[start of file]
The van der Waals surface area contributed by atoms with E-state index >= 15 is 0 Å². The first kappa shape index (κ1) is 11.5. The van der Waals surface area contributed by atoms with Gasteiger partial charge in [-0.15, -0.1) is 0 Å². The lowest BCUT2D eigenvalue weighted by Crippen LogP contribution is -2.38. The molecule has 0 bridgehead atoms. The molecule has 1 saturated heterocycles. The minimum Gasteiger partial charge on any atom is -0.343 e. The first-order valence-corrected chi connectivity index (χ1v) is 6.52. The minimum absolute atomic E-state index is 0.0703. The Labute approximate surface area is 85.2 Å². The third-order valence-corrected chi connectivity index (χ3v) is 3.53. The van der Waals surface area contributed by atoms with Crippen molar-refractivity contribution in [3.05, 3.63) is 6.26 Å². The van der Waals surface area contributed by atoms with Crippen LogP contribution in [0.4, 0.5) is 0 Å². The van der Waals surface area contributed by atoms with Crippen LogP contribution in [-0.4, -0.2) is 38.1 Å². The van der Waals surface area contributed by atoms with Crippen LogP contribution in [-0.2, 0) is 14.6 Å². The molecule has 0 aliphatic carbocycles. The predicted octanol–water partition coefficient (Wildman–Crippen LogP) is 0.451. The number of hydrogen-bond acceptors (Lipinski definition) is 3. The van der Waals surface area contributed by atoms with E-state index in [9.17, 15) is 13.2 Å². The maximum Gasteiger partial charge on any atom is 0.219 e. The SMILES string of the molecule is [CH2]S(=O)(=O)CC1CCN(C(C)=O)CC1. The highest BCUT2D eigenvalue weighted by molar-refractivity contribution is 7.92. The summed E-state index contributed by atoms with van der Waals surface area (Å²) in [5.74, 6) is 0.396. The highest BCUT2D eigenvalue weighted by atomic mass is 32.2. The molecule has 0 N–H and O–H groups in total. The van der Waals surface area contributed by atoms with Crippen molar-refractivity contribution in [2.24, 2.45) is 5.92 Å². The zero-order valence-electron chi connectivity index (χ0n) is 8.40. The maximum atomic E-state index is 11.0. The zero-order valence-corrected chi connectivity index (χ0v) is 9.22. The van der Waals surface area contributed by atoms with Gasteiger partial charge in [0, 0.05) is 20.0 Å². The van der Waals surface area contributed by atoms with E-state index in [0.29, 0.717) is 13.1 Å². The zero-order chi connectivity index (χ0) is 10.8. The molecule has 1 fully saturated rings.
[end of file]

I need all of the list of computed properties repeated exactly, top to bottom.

The van der Waals surface area contributed by atoms with E-state index >= 15 is 0 Å². The first kappa shape index (κ1) is 11.5. The van der Waals surface area contributed by atoms with Gasteiger partial charge in [-0.15, -0.1) is 0 Å². The lowest BCUT2D eigenvalue weighted by Crippen LogP contribution is -2.38. The molecule has 0 bridgehead atoms. The molecule has 1 saturated heterocycles. The minimum Gasteiger partial charge on any atom is -0.343 e. The first-order valence-corrected chi connectivity index (χ1v) is 6.52. The minimum absolute atomic E-state index is 0.0703. The Labute approximate surface area is 85.2 Å². The third-order valence-corrected chi connectivity index (χ3v) is 3.53. The van der Waals surface area contributed by atoms with Crippen molar-refractivity contribution in [3.05, 3.63) is 6.26 Å². The van der Waals surface area contributed by atoms with Crippen LogP contribution in [0.4, 0.5) is 0 Å². The van der Waals surface area contributed by atoms with Crippen LogP contribution in [-0.4, -0.2) is 38.1 Å². The van der Waals surface area contributed by atoms with Crippen LogP contribution in [-0.2, 0) is 14.6 Å². The molecule has 0 aliphatic carbocycles. The predicted octanol–water partition coefficient (Wildman–Crippen LogP) is 0.451. The number of hydrogen-bond acceptors (Lipinski definition) is 3. The van der Waals surface area contributed by atoms with E-state index in [9.17, 15) is 13.2 Å². The maximum Gasteiger partial charge on any atom is 0.219 e. The SMILES string of the molecule is [CH2]S(=O)(=O)CC1CCN(C(C)=O)CC1. The highest BCUT2D eigenvalue weighted by molar-refractivity contribution is 7.92. The summed E-state index contributed by atoms with van der Waals surface area (Å²) in [5.74, 6) is 0.396. The highest BCUT2D eigenvalue weighted by atomic mass is 32.2. The molecule has 0 N–H and O–H groups in total. The van der Waals surface area contributed by atoms with Crippen molar-refractivity contribution in [2.24, 2.45) is 5.92 Å². The zero-order valence-electron chi connectivity index (χ0n) is 8.40. The maximum atomic E-state index is 11.0. The zero-order valence-corrected chi connectivity index (χ0v) is 9.22. The van der Waals surface area contributed by atoms with Gasteiger partial charge in [0, 0.05) is 20.0 Å². The van der Waals surface area contributed by atoms with E-state index in [0.29, 0.717) is 13.1 Å². The zero-order chi connectivity index (χ0) is 10.8. The molecule has 1 fully saturated rings.